(Bloomberg) -- Safaricom Plc, East Africa’s largest company by market value, raised its guidance for full-year earnings as Chief Executive Officer Bob Collymore said he expects to return to Kenya soon from medical leave.
Earnings in the 12 months through March 2019 are expected to grow as much as 12 percent to 89 billion shillings ($886 million), from 79.3 billion shillings last year, Chief Financial Officer Sateesh Kamath told reporters Wednesday in the capital, Nairobi. The company plans to double the number of home-internet connections and upgrade its mobile-money platform to grow its M-Pesa business in the year ahead, he said.
“We remain confident that the macroeconomic conditions will have gradual improvement, providing a conducive environment for our company to continue to deliver growth,” Kamath said. “We are hence moving up our EBIT guidance.”
Kenya’s economy expanded at the slowest pace since 2011 last year, reined in by a drought that curbed farm output, a protracted presidential election and a slowdown in bank lending to the private sector. Growth is expected to accelerate to as much as 6 percent this year from 4.9 percent in 2017, according to government estimates.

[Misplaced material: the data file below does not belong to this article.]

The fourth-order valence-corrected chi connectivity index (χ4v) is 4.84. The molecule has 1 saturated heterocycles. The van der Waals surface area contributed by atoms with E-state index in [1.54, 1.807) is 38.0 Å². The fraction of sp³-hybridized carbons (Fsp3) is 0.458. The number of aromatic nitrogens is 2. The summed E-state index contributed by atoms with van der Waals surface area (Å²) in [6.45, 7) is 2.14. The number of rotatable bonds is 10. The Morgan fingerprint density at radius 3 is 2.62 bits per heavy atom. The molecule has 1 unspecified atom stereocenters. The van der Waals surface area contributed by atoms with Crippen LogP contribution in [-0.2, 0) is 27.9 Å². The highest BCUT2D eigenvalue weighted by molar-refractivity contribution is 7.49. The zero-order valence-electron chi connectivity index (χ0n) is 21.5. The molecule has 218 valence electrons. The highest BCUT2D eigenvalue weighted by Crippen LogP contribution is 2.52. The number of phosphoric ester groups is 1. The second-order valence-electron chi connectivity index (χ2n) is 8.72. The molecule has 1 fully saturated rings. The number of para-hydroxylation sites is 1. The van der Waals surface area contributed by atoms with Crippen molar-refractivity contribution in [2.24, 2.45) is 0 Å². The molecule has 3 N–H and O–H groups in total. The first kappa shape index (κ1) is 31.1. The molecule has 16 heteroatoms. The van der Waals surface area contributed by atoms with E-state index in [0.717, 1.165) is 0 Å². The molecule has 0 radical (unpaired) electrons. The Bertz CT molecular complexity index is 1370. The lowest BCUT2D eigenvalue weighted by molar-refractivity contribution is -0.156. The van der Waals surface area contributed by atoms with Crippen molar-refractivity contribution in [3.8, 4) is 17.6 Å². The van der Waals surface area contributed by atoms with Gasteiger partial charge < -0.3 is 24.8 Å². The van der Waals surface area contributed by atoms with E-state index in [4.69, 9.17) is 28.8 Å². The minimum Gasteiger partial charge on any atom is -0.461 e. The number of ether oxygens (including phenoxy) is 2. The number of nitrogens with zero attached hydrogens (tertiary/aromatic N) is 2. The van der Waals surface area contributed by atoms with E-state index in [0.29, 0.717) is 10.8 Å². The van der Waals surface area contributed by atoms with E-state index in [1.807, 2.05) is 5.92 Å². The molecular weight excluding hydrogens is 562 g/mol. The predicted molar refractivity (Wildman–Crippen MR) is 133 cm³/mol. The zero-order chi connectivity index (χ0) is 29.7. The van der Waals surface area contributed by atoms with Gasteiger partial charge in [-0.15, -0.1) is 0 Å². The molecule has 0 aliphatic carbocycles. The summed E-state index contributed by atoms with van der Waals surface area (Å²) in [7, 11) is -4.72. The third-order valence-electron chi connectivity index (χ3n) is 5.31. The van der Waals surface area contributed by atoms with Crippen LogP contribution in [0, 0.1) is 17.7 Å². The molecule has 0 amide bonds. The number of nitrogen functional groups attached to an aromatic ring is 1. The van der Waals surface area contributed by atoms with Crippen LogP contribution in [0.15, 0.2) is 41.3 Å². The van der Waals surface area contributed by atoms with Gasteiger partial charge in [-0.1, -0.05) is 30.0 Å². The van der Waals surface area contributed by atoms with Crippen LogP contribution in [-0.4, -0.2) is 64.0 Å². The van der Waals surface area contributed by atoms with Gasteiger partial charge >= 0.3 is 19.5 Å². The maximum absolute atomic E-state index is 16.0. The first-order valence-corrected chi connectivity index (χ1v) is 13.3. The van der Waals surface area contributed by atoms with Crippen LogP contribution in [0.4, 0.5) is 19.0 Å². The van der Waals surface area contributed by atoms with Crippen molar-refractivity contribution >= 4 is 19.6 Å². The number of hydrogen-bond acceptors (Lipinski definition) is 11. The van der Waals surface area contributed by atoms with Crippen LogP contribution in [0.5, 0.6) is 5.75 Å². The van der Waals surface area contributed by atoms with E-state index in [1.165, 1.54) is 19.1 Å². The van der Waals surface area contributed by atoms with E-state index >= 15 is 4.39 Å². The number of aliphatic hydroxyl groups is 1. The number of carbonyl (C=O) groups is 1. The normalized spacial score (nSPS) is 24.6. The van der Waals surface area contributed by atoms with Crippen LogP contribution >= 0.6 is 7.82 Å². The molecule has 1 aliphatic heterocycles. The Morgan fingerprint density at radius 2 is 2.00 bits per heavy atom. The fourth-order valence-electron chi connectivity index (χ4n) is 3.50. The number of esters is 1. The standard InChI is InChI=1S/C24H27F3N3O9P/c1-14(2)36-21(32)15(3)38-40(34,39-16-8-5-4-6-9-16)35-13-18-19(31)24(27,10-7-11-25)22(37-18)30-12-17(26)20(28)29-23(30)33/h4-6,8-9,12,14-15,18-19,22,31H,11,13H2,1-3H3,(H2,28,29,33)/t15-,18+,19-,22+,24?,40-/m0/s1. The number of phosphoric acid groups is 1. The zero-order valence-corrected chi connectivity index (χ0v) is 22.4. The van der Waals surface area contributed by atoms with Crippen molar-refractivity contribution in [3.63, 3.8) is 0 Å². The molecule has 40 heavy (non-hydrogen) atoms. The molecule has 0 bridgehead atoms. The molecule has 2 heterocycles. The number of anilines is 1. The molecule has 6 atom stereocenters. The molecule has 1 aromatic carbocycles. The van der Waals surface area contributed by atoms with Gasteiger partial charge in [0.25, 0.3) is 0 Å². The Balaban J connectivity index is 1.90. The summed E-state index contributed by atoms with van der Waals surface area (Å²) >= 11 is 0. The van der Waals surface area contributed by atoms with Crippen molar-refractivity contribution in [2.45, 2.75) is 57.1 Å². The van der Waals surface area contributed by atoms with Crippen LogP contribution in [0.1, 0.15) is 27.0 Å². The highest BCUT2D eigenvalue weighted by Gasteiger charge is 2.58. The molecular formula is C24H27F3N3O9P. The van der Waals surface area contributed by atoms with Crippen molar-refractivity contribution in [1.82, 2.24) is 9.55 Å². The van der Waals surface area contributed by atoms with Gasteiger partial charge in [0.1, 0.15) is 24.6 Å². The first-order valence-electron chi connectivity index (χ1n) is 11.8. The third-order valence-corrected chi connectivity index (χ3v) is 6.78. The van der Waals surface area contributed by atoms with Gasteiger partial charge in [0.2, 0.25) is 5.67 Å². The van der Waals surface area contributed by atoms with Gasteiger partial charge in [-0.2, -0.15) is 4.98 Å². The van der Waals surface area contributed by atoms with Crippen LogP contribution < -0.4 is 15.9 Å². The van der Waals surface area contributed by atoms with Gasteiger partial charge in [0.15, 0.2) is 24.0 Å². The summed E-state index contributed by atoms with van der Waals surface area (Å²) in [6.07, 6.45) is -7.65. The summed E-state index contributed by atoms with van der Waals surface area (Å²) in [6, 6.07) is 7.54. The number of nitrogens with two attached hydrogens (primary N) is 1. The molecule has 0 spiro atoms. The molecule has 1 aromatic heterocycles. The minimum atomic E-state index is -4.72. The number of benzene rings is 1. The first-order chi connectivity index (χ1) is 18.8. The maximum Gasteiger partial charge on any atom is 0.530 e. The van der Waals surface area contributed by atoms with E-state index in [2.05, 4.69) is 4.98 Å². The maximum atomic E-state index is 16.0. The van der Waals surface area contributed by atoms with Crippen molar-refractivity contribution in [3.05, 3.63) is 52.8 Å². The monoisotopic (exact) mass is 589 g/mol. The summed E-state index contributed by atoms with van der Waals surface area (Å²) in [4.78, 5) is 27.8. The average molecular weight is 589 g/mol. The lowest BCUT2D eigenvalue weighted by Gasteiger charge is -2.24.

Despite the economic slowdown, Safaricom grew net income by 14 percent in the 12 months through March to 55.3 billion shillings. Revenue increased 9.8 percent to 233.72 billion shillings, driven by a 14 percent rise in M-Pesa revenue, 24 percent growth in mobile-data earnings, and a 5.1 percent advance in customer numbers.
Safaricom said 28 percent of its total revenue, or 62.9 billion shillings, was from M-Pesa, its mobile-money service. Plans to introduce 1Tap, a tap-to-pay tag to facilitate M-Pesa purchases at vendors’ points of sale, are still in limbo awaiting the central bank’s approval, Kamath said.
“M-Pesa has lots more to offer and it will continue to be the engine for growth,” he said. “There’s also pent up demand for mobile data.”
Safaricom’s shares gained as much as 4.4 percent to the highest since April 18. The stock has advanced 10 percent so far this year, outpacing a 4.4 percent increase in the Nairobi Securities Exchange All Share Index.
“The fact that the business ran well while Collymore was away tells you the strength of the team,” Eric Musau, an analyst at Nairobi-based Standard Investment Bank, said in an interview.
Collymore, 60, went on medical leave in October to receive specialized treatment for an unspecified illness, leaving Kamath to temporarily take over his responsibilities. The CEO said he’s making “pretty good progress” with his team of medical specialists in London.
“I’ve just entered the final phase of treatment and expect to be back in Nairobi as soon as the doctors feel that my immune system is sufficiently robust to withstand the infection risks that are usually associated with air travel,” Collymore said by video-link from London. “It’s very difficult to say exactly when that will be, but close monitoring by the medical team will continue here in London for a number of weeks to come.”
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